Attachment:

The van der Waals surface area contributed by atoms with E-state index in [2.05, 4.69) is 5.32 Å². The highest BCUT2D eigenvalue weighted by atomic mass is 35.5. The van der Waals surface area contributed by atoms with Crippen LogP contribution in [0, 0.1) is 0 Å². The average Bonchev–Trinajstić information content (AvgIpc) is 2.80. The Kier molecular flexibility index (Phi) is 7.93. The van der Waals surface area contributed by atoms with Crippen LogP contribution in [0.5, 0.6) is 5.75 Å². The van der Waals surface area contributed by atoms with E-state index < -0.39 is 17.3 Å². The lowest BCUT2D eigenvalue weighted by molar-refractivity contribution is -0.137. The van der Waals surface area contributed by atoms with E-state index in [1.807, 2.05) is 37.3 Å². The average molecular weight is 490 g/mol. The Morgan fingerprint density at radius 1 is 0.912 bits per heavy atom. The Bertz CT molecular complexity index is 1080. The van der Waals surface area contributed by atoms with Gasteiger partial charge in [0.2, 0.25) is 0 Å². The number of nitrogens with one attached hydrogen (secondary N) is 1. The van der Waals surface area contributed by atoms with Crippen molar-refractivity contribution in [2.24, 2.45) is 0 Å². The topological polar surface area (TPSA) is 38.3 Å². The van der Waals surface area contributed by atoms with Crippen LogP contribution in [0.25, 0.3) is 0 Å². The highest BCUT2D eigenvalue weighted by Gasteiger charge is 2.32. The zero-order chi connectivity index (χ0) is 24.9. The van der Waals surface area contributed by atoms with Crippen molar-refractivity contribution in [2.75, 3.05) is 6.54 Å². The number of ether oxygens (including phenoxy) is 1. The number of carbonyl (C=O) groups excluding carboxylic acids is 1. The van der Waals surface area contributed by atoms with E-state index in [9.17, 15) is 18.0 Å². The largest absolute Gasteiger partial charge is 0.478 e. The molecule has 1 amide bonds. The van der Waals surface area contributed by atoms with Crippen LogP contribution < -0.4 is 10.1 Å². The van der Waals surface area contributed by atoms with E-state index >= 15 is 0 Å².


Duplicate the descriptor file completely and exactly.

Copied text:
The van der Waals surface area contributed by atoms with E-state index in [2.05, 4.69) is 5.32 Å². The highest BCUT2D eigenvalue weighted by atomic mass is 35.5. The van der Waals surface area contributed by atoms with Crippen LogP contribution in [0, 0.1) is 0 Å². The average Bonchev–Trinajstić information content (AvgIpc) is 2.80. The Kier molecular flexibility index (Phi) is 7.93. The van der Waals surface area contributed by atoms with Crippen LogP contribution in [0.5, 0.6) is 5.75 Å². The van der Waals surface area contributed by atoms with E-state index < -0.39 is 17.3 Å². The lowest BCUT2D eigenvalue weighted by molar-refractivity contribution is -0.137. The van der Waals surface area contributed by atoms with E-state index in [1.807, 2.05) is 37.3 Å². The average molecular weight is 490 g/mol. The Morgan fingerprint density at radius 1 is 0.912 bits per heavy atom. The Bertz CT molecular complexity index is 1080. The van der Waals surface area contributed by atoms with Gasteiger partial charge in [0.2, 0.25) is 0 Å². The number of nitrogens with one attached hydrogen (secondary N) is 1. The van der Waals surface area contributed by atoms with Crippen molar-refractivity contribution in [2.24, 2.45) is 0 Å². The topological polar surface area (TPSA) is 38.3 Å². The van der Waals surface area contributed by atoms with Crippen LogP contribution in [0.25, 0.3) is 0 Å². The highest BCUT2D eigenvalue weighted by Gasteiger charge is 2.32. The zero-order chi connectivity index (χ0) is 24.9. The van der Waals surface area contributed by atoms with Crippen molar-refractivity contribution in [2.75, 3.05) is 6.54 Å². The number of ether oxygens (including phenoxy) is 1. The number of carbonyl (C=O) groups excluding carboxylic acids is 1. The van der Waals surface area contributed by atoms with E-state index in [9.17, 15) is 18.0 Å². The largest absolute Gasteiger partial charge is 0.478 e. The molecule has 1 amide bonds. The van der Waals surface area contributed by atoms with Crippen LogP contribution < -0.4 is 10.1 Å². The van der Waals surface area contributed by atoms with E-state index >= 15 is 0 Å².